Mining Boom, Overseas Travel Linked To HIV Increase In Australia

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A mining boom in the Australian states of Western Australia and Queensland is contributing to an increase in the number of new HIV cases in the region, particularly among heterosexual men, Reuters reports. According to Reuters, a "large number" of new cases are among heterosexual men in the region who vacation in Asia (Perry, Reuters, 9/17).

There were 1,051 new cases in 2007 -- a 5% increase from 998 new cases recorded in 2006 and a 50% increase from 718 new cases recorded in 1999 -- according to a report released Wednesday by the National Centre in HIV Epidemiology and Clinical Research (Medew, AAP/Age, 9/17). Don Baxter, executive director of the Australian Federation of AIDS Organisations, said there has been a 68% increase in HIV cases contracted overseas by heterosexual West Australian men between 2002 and 2004, and 2005 and 2007 (Cresswell, Australian, 9/17).

Baxter said that the group has found the "emergence over the past three years of pockets of heterosexual men who are becoming infected" in the "resource-rich states, adding that a "common factor seems to have been them taking holidays in Papua New Guinea ... and Thailand and Cambodia or some other Southeast Asian" country (AFP/Yahoo! Health, 9/17).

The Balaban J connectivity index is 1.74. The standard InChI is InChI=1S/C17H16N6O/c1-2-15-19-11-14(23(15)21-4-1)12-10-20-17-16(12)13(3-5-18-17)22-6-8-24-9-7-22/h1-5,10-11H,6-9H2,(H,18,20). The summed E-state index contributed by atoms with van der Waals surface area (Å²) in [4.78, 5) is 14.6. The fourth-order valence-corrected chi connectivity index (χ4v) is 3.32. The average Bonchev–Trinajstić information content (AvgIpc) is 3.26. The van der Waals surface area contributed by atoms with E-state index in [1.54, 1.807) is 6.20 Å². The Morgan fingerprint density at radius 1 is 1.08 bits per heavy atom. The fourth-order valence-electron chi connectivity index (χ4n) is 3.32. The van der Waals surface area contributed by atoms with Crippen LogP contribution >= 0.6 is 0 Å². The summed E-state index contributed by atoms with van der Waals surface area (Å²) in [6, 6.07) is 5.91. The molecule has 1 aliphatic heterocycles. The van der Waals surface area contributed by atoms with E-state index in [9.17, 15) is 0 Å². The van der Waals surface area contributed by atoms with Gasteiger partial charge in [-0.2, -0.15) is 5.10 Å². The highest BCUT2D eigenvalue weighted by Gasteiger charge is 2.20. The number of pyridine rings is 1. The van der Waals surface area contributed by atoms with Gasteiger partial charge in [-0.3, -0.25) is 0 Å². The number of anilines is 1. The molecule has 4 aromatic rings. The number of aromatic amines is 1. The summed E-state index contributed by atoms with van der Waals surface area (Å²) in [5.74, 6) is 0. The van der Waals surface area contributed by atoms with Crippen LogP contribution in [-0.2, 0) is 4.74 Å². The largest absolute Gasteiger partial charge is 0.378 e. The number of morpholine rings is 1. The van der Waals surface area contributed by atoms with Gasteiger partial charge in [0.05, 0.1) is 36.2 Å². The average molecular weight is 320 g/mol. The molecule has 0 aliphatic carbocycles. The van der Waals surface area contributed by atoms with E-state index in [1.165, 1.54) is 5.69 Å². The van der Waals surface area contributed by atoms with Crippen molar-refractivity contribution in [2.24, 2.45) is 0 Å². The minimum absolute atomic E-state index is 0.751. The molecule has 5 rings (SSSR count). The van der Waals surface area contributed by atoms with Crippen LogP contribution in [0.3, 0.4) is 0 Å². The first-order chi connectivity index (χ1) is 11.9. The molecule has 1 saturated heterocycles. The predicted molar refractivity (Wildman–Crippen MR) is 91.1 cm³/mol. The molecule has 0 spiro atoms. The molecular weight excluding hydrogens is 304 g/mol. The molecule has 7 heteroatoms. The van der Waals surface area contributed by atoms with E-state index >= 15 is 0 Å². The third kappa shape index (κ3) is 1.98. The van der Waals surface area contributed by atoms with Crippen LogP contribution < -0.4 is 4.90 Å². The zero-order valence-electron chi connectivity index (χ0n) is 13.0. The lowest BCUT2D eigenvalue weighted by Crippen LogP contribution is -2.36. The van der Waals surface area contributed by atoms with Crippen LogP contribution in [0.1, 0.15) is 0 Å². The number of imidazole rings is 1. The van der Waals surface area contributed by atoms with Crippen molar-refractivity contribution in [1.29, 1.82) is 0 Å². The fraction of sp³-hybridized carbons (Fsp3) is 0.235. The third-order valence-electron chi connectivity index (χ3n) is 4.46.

Western Australian AIDS Council Executive Director Trish Langdon said 91 people in the state were found to have contracted HIV overseas from 2005 to 2007, compared with 41 such infections from 2002 to 2004. Heterosexual men accounted for two-thirds of the increase, the Australian reports (Australian, 9/17).


Darren Russell, director of the Cairns Sexual Health Service, said, "We're seeing something new with these older, heterosexual, Australian-based men with high disposable incomes putting themselves at incredible risk with unprotected sex, often after entertaining and drinking." Russell added, "This cluster could just be the beginning of a very large outbreak. It indicates the HIV epidemic in Papua New Guinea is becoming more generalized, which puts these men at greater risk, and in that climate the numbers will only rise."

Baxter said the "relentless increases show our current investments in HIV programs are just not sufficient to reverse the rate of HIV infections in Australia; we're still heading in the wrong direction" (Medew, AAP/Age, 9/17). He added that the Western Australian state government and AIDS council was working with mining companies to implement safer-sex education programs for miners. Baxter's organization, AFAO, called on the national government to increase funding for HIV/AIDS prevention programs to curb the increase in new cases (Reuters, 9/17).

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